Isabel Hardman

Emily Thornberry’s leadership pitch, part 1

Emily Thornberry’s leadership pitch, part 1
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The Labour leadership may be rowing back from the idea of having a second, female, deputy leader, but that isn’t stopping those who, like Emily Thornberry, fancy a shot at the top job one day. While the Shadow Foreign Secretary was totally loyal to Jeremy Corbyn when she spoke at a Times fringe this lunchtime, she started by talking movingly about her backstory, touching also on the need for a leader who has experience of the frontbench, and repeatedly referred to the importance of members in the Labour Party. It is well-understood that Thornberry would, one day, like to run for leader, and today’s performance not only underlined that, but also showed why she should.

On the anti-Semitism row, Thornberry also played to the audience, telling the event that Corbyn had found the whole experience very hard personally, saying ‘I think Jeremy has been through a great deal this summer’. She even argued that it was easy to see how Labourites might accidentally end up being anti-Semitic, saying:

‘Anti-Semitism changes in nature over time and I think that it is quite understandable... there may be people on the fringes of our party who are virulently anti-capitalist, virulently anti-Israel and you can see how the two can meld together into an anti-Israeli and then getting very closely into anti-Jewish and then end up falling into anti-Semitic tropes which have changed in nature over the years. And so being on the Left doesn’t stop you from being anti-Semitic.’

Her emphasis on the fact that ‘the Labour Party belongs to its members’ was striking, and it won her applause and sympathy from the audience. Some of the audience members complained that there had been too many questions about Labour’s handling of the anti-Semitism row and not enough about Emily Thornberry, which showed how effective she had been.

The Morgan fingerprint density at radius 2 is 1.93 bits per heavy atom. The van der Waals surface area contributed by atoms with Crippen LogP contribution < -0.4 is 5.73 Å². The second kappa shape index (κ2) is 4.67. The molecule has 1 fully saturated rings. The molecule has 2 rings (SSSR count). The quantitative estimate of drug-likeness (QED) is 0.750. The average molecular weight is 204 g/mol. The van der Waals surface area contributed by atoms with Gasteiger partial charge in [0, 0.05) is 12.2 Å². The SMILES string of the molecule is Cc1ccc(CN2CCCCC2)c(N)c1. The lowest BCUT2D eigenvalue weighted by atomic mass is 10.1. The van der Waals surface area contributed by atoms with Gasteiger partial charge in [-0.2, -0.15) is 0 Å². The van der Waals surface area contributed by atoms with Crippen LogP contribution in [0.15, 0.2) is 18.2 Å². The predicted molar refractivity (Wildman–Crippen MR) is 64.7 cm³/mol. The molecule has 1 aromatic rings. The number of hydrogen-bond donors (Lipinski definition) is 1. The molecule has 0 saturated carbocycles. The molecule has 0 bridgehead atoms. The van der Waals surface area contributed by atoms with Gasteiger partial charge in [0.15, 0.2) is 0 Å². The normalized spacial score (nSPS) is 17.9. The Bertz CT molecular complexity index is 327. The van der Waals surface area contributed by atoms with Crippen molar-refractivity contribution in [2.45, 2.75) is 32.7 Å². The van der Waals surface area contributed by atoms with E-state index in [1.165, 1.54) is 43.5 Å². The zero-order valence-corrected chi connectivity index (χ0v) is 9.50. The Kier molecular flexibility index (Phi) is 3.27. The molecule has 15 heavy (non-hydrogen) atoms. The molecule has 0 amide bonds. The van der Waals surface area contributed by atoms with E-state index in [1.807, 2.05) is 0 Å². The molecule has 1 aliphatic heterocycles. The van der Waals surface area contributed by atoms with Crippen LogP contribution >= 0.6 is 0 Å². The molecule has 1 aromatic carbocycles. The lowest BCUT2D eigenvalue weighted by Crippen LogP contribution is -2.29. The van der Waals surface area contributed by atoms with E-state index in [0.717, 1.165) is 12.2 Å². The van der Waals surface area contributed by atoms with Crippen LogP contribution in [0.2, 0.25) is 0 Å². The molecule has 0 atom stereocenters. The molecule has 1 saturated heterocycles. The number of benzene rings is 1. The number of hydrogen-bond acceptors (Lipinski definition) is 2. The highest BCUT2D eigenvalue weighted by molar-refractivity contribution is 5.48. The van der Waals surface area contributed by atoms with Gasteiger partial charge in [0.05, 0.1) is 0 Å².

Mind you, not even a speaker of her calibre could really unravel the party’s Brexit position, and Thornberry certainly didn’t seem to keen to provide any kind of clarity on what Labour currently wants from a second referendum. When asked whether Sir Keir Starmer’s surprise inclusion of a pledge for there to be a ‘Remain’ option on the ballot paper was actually wrong, Thornberry said:

‘No, what we have agreed, and, we do talk about these things at the Shadow Brexit Sub-Committee, it doesn’t leak, well not very often, and we talk these things out amongst ourselves in a way that you don’t see the Tory party doing, and we have been able to agree a way forward, and it’s hard for us, you know, we have people who voted Remain, we have people who voted Leave, we have constituencies that went both ways, actually we are representative of the country in that [...] What we have agreed is we need to have an injection of democracy, she hasn’t given us that injection of democracy, so we need to have something else. Our preference is for a general election, nothing is swept off the table and that includes a referendum, but we are not to be distracted from having a general election.’

She was asked again about that second referendum, and replied:

‘I think there are deeply anti-democratic forces around the world and in Britain too, and I am not going to be part of that. I think we had a referendum, we went up and down the country, I went up and down the country and I said to people this is serious, you have to make a decision and we’ll will abide by that.’

But asked whether Sir Keir’s suggestion of a ‘Remain’ option was part of those anti-democratic forces, Thornberry replied ‘no, no!’ before arguing that Labour hadn’t ‘just given the Tories a free pass to do whatever the frig they like’. You can make of that what you will, though a reasonable interpretation might be that Thornberry just didn’t want to say anything clear at all.